But since then I have started this blog and thought it might be worthwhile putting it on here in the hope that someone somewhere might want to pick it up and run with it. So here is the initial piece:
Through this initial discussion I want to explore, and hopefully also offer the germ of a solution to, the issues surrounding giclee (computer inkjet) prints, or other photo-mechanical reproductions being signed and sold as "limited editions" to the detriment of those artists who produce genuine, original, most often hand printed, work.
Most printmakers and some galleries and curators continue to be plagued and annoyed by this issue and often discuss it amongst themselves; usually to very little end other than to continue to feel angry, smug or both; as well as having to constantly explain it to potential buyers. My idea set out below of one way this question might be addressed may not be original. There may well already be an ongoing scheme similar to that which I outline. If so, my research and questioning has not yet revealed it.
Let me first make one thing clear: As far as I am concerned, the issue is not with the sale of 'giclee' prints as such. I have no problem at all with art being made affordable by the use of reproduction. And there are of course an increasing number of artists who are creating and printing original images digitally. My concern, as with most printmakers, is the confusion brought about when reproductions of works created in another medium are sold as so called ‘signed limited editions'; simply in order to confer upon them a spurious rarity value.
Here is not the place to describe all aspects of the making what I will call ‘original’ prints. Similarly I think it would be almost impossible to capture, in one simple explanation, every single aspect and types of image making that could be defined as an ‘original’ printmaking. In many ways, of course, it would be preferable to identify and clearly label those prints that are not originals, but are simply reproductions. But clearly that is never going to happen!
Such a definition of an original print has already been attempted many times. I doubt we will ever be able to please everyone or include every relevant aspect, but there is a need to at least attempt a new and brief contemporary definition on which a majority can agree. From this could also evolve more comprehensive summaries for wider general use.
Having thought about this at length, I believe that what we need first is a way in which original artist’s prints can be simply, quickly and clearly identified and promoted at point of sale/exhibition. Not, as some have suggested, in a tedious legal, trading standards way, but something more akin to the way CAMRA – The Campaign for Real Ale - managed to successfully promote a product with many variations but a clear identity. (Indeed, I did think of ‘Campaign for Real Artists Prints’ as a title for this project, but decided the acronym ‘CRAP’ was perhaps not what we needed!)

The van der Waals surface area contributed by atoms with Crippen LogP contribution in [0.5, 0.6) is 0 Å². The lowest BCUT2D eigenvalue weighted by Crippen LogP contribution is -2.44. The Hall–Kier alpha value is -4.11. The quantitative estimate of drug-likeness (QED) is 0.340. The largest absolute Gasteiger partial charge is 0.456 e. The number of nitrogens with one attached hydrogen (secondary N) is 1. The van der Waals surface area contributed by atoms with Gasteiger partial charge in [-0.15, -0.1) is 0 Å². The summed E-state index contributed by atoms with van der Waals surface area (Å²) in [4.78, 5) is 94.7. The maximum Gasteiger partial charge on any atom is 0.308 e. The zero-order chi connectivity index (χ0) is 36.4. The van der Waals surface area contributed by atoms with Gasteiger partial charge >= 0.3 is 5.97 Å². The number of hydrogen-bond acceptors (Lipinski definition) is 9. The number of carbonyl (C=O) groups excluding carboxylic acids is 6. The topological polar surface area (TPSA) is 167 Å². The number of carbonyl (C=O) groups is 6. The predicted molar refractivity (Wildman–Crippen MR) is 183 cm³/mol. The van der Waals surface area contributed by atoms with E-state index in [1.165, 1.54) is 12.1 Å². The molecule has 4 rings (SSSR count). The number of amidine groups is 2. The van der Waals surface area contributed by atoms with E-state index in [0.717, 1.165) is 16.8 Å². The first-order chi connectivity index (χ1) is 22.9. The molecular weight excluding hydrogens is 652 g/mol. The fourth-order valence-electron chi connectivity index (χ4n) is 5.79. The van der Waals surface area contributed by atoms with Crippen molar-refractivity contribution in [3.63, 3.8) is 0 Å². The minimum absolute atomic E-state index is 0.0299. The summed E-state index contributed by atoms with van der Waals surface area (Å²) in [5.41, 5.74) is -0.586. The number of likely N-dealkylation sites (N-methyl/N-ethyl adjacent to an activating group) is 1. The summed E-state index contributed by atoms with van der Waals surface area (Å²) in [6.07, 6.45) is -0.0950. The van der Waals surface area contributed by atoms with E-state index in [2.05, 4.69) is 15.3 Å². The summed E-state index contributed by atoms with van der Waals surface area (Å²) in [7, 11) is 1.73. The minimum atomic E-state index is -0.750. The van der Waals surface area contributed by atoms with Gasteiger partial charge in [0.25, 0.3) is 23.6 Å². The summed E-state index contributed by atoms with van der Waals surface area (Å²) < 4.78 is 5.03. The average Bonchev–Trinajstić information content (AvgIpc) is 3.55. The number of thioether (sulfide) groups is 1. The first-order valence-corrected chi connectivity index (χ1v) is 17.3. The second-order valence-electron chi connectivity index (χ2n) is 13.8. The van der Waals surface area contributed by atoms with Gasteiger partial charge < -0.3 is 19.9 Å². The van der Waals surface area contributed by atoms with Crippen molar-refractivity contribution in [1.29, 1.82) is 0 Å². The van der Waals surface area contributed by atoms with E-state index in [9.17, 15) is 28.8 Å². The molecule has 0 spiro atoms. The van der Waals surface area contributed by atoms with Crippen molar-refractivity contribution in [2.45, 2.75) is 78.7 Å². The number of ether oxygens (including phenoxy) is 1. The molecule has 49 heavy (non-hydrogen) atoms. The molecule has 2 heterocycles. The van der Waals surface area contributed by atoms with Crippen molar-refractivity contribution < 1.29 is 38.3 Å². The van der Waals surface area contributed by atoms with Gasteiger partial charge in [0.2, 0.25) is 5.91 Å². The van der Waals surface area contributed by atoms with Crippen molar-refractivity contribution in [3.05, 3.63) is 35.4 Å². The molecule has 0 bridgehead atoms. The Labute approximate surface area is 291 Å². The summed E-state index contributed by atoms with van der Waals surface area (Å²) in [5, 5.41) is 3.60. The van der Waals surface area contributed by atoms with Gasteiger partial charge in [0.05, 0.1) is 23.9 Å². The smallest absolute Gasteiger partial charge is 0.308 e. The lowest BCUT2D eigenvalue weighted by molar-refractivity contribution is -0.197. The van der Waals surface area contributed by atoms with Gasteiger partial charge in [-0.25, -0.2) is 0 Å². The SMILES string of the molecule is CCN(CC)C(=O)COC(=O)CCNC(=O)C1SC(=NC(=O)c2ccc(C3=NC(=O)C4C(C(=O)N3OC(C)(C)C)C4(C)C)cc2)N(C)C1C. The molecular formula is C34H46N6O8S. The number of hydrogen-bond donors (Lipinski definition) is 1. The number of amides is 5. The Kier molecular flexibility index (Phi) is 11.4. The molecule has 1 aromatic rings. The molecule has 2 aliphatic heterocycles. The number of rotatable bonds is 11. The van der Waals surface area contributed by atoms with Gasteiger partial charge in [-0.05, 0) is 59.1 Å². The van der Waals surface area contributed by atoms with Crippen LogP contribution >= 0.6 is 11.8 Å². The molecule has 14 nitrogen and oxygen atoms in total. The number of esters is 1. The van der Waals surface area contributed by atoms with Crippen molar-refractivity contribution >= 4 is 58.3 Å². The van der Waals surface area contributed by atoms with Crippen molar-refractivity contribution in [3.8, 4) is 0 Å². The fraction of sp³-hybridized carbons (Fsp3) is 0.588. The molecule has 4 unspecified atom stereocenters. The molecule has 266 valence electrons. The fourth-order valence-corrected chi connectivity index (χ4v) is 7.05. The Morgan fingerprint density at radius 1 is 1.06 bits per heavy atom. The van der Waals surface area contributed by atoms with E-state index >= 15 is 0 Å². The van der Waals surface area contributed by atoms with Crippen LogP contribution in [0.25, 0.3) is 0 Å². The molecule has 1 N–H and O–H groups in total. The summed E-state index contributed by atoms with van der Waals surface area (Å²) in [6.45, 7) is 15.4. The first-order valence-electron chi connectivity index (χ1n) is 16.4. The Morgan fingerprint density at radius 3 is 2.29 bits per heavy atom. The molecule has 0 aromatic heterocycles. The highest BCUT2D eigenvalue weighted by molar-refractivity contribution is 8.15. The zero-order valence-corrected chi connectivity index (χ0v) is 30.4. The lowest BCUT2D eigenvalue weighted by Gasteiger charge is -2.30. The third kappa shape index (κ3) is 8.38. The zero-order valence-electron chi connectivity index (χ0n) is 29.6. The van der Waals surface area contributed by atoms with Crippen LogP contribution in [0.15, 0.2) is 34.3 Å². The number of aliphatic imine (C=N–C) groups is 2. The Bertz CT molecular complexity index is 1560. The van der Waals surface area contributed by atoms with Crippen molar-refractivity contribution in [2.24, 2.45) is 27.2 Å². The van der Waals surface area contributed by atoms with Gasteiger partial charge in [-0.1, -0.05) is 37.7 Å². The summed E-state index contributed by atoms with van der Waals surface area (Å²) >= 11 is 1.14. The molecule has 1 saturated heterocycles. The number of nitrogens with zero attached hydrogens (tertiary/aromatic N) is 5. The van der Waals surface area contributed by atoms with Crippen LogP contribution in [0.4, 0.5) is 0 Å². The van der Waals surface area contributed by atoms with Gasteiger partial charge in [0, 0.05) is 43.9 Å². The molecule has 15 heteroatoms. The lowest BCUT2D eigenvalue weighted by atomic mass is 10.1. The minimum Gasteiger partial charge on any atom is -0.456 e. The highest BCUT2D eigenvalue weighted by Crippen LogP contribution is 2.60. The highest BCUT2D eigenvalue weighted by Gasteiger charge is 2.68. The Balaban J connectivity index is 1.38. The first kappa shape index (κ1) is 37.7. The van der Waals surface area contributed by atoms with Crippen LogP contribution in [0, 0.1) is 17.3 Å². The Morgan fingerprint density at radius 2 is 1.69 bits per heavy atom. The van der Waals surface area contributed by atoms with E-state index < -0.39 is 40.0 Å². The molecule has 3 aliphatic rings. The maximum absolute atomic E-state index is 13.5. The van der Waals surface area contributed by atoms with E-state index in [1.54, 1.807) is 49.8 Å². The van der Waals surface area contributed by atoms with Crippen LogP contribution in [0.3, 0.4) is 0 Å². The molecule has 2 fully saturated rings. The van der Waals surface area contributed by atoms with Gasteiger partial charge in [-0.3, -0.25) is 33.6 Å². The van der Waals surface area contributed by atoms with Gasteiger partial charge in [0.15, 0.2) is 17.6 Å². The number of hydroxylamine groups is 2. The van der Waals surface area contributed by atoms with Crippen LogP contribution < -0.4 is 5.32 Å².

What we do need is a brand. A recognisable and widely promoted quality mark/logo which would only be associated with original artists prints. This ‘badge’ would need to be linked to, and explained by, the agreed definition and explanatory material mentioned above, of what an original print is (or what it is not).
I imagine it working something like this:
A sticker or stamp with the easily recognisable and widely publicised logo of the scheme would be applied to original artists prints – and ONLY original artists prints - at point of sale. Not on the work itself, but on associated price labels, cello wrapping, frame backing etc. Somewhere close by – in the gallery or studio - would be displayed and obvious the same logo; along with the agreed definition of an original print and brief but fuller explanations. This could be on small, durable wall display cards, leaflets etc. Those doing the selling or supervising would also be able to explain the definition and the scheme itself at greater length if required. I have in mind, for example, the way the ‘Own Art’ system is displayed and promoted. In due course, the identity of the scheme and its uptake – and thus the identity of genuine original artist’s prints would grow to the point where potential buyers and collectors would hopefully begin look for the logo on work they were interested in. Galleries and printmakers would be stimulated by the commercial advantages of this and be keen to become part of the movement and happy to make the effort of applying the logo and displaying/explaining the scheme information.
As it would only be linked to works meeting the broad criteria of an original print (and at the moment I see it only practically applying to conventional fine art printmakers producing ‘normal’ signed editions) it would still rely on the integrity, honesty and knowledge of the seller and the back-up of a wider education and information programme that we still need.
Personally I would not want anyone to try and police the scheme in any strict legal way. I would not want to see it ‘owned’ by some grand membership ‘Society’ or other. Certainly after the initial involvement of printmakers themselves, galleries and other outlets for such prints would need to come on board. There would probably need to be a loose association of users and supporters and some means of providing (at cost) the materials. Perhaps I’m being idealistic, but in these days of instant communication, perhaps this could operate on a communal web based system at very little cost; maybe just with some ‘crowd funding’ or similar to kick it off?
So - there it was. I still think its a great idea. I would be more than happy to see maybe even an adapted and changed version attempted. Anyone????